For Women’s World Banking, 2021 marked a year of scale and expanded impact. Our new structure reflects our mission to advance financial inclusion as a global and advocacy-focused organization: Global Client Services expands our in-market presence and builds capabilities and decision-making authority in Southeast Asia, South Asia, Africa, and Mexico.
Explore the latest global and regional insights from Women’s World Banking’s work in policy, leadership, women’s entrepreneurship, gender lens investing, and more.
2020 Annual Report: Fostering Greater Resilience for Low-Income Women: The State of Financial Inclusion During COVID-19
Nearly two years into the pandemic, the economic shocks of COVID-19 are still felt across the globe and particularly by women, who have been disproportionately affected by the crisis. In 2020, Women’s World Banking amplified its efforts to create greater economic stability and security for low-income women, adapting and innovating
Just a couple of months ago, Women’s World Banking brought some of our closest friends and supporters together in New York to celebrate our 40th anniversary. The celebration provided an opportune moment to reflect on our legacy and our goals for the future. How fitting that our founders first conceived
Women’s World Banking is pleased to present its 2016 Annual Report in dynamic, digital format.
Women’s World Banking is honored to award its 2013 Excellence in Leadership Award to Microfund for Women for championing women’s roles in the success of the organization.
In 2011 Women’s World Banking set-out to prove that providing low-income women with financial services is not charity but smart business. In developing economies 63 percent of women don’t have a bank account, which severely limits their ability to build a business or save for emergencies or a child’s education. During the second year of our three-year strategic plan, we provided more than 1,000,000 clients with access to the financial tools and resources they need.
This year, the first year of our current three-year strategic plan, was a year of innovation for WWB. Central to this strategy is a cycle of market research, piloting new products and then learning from the pilots to scale these products to new markets.Throughout this report, we will provide examples of work in each of these phases.
Although 2010 was a year of unprecedented growth in microfinance, it was also a year of considerable introspection as the industry grappled with questions of profitability, transparency and impact. While some of these questions were overdue, they prompted many to re-examine their beliefs about how microfinance can and should adapt and reform. It also forced the realization that the close knowledge of our clients’ lives and financial needs—traditionally a hallmark of microfinance—may have become secondary
to the push for greater numbers of clients.
WWB’s commitment to supporting principled leaders at the helm of gender diverse microfinance providers dates to its establishment as a global network in 1979. Today the WWB network includes some of the most celebrated leaders in the industry, representing a global commitment to responsive, sustainable microfinance. As we work with institutions to create innovative products that meet the needs of women we are increasingly convinced that leadership commitment is crucial to the success of growing the institution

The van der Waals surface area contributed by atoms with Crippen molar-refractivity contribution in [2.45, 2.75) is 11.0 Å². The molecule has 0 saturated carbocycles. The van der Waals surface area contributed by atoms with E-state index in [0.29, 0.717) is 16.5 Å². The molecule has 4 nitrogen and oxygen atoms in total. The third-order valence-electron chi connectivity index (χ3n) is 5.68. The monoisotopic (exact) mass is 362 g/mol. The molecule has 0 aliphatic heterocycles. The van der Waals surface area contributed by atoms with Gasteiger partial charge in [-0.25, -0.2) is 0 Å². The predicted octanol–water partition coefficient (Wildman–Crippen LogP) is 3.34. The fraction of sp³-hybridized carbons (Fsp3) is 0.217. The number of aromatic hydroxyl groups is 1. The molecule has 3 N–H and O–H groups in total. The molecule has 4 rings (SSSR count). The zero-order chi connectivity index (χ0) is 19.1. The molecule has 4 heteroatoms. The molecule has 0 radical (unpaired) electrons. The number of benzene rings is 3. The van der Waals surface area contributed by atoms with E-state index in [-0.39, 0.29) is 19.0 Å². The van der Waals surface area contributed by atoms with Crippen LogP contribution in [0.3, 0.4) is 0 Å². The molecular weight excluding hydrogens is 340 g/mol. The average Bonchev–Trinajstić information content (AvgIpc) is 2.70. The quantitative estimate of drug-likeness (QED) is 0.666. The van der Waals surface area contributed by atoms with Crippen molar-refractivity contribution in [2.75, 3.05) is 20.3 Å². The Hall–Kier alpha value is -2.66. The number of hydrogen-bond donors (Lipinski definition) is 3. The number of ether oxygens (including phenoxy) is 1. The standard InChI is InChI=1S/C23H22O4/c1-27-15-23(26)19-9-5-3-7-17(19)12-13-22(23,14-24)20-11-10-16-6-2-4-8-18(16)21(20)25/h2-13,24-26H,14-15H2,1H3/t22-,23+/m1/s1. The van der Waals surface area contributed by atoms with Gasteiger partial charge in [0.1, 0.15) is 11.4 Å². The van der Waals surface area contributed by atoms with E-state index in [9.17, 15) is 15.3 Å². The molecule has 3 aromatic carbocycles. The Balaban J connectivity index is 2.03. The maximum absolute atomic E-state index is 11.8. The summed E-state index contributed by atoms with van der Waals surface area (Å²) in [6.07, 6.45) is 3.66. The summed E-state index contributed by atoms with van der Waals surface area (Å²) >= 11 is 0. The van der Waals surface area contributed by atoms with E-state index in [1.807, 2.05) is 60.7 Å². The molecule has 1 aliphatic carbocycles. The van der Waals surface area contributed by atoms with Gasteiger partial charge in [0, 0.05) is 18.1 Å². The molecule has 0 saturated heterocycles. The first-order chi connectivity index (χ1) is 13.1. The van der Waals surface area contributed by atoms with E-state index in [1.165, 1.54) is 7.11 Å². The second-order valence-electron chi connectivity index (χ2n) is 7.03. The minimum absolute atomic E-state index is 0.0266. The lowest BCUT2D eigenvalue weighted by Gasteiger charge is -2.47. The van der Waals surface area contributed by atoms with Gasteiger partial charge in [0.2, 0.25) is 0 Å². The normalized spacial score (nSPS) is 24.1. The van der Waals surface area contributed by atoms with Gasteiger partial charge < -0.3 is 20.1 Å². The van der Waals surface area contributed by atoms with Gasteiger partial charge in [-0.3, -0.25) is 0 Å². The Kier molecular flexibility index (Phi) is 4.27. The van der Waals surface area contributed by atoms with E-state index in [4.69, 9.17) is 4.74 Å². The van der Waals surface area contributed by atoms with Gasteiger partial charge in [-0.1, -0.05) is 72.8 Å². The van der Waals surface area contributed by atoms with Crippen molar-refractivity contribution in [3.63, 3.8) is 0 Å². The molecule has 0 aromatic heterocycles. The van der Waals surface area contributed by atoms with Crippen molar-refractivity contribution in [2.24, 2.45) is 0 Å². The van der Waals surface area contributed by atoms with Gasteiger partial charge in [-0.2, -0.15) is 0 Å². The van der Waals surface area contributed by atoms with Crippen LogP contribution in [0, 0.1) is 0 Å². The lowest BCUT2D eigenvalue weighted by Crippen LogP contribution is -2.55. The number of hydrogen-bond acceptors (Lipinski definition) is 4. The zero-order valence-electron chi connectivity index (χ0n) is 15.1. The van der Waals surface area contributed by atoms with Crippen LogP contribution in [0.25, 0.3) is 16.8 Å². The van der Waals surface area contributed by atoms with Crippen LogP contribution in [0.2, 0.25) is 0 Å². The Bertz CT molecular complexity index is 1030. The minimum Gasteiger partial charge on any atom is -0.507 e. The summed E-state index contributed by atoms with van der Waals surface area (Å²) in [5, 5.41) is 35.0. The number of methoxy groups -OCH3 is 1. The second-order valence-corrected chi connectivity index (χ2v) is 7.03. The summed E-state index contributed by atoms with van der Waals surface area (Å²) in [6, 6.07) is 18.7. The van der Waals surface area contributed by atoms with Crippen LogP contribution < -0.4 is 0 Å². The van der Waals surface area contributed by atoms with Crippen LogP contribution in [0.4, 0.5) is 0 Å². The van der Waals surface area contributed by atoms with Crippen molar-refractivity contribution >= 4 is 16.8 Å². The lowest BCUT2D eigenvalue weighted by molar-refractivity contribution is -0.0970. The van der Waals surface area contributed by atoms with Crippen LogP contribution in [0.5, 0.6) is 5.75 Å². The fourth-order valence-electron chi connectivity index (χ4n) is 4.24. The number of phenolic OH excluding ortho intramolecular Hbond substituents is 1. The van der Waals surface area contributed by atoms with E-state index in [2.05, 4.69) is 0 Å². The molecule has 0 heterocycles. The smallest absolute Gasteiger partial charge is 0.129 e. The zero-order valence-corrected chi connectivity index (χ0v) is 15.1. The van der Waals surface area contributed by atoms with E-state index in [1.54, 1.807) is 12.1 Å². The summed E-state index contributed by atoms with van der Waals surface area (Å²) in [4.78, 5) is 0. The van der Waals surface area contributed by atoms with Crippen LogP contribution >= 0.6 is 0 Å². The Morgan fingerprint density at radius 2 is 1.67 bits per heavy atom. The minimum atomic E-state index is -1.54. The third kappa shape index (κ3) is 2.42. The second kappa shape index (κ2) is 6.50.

The year 2009 began with intense speculation about how the microfinance industry would weather the financial crisis, with even seasoned industry leaders questioning microfinance institutions’ (MFIs) ability to cope with dramatic shifts in portfolio quality, growth rates and liquidity. Now, with the worst of the financial crisis behind us, we can clearly see that while the microfinance industry generally experienced lower profitability and portfolio quality, it also demonstrated remarkable resilience.
The year 2008 was one of historic change and dynamic accomplishment. Yet, when retrospectives of 2008 are written, they will undoubtedly center on the warning signs and fourth-quarter collapse of the global financial system. Similarly, the microfinance sector reflected this dual sense of opportunity and crisis in 2008. More than $11 billion of capital flowed into the sector, allowing providers to reach more than 155 million clients with a broader array of products and through a more diverse set of channels.
The report illustrates the accomplishments of WWB and our network members, united in our mission of improving the economic access and power of poor women microentrepreneurs, and thereby improving livelihoods and creating sustainable change.
2007 was an exciting and successful year for WWB. Some key accomplishments of our network members worth noting are:
- 8.8 million women clients were served by the WWB core network in 2007,
- Women now comprise 64% of core network board members,
The report illustrates the accomplishments of WWB and our network members for 2006, united in our mission of improving the economic access and power of poor women microentrepreneurs, and thereby improving livelihoods and creating sustainable change.
The results combined with the individual successes of our network members illustrate that together we are making a difference in the lives of millions of poor people worldwide.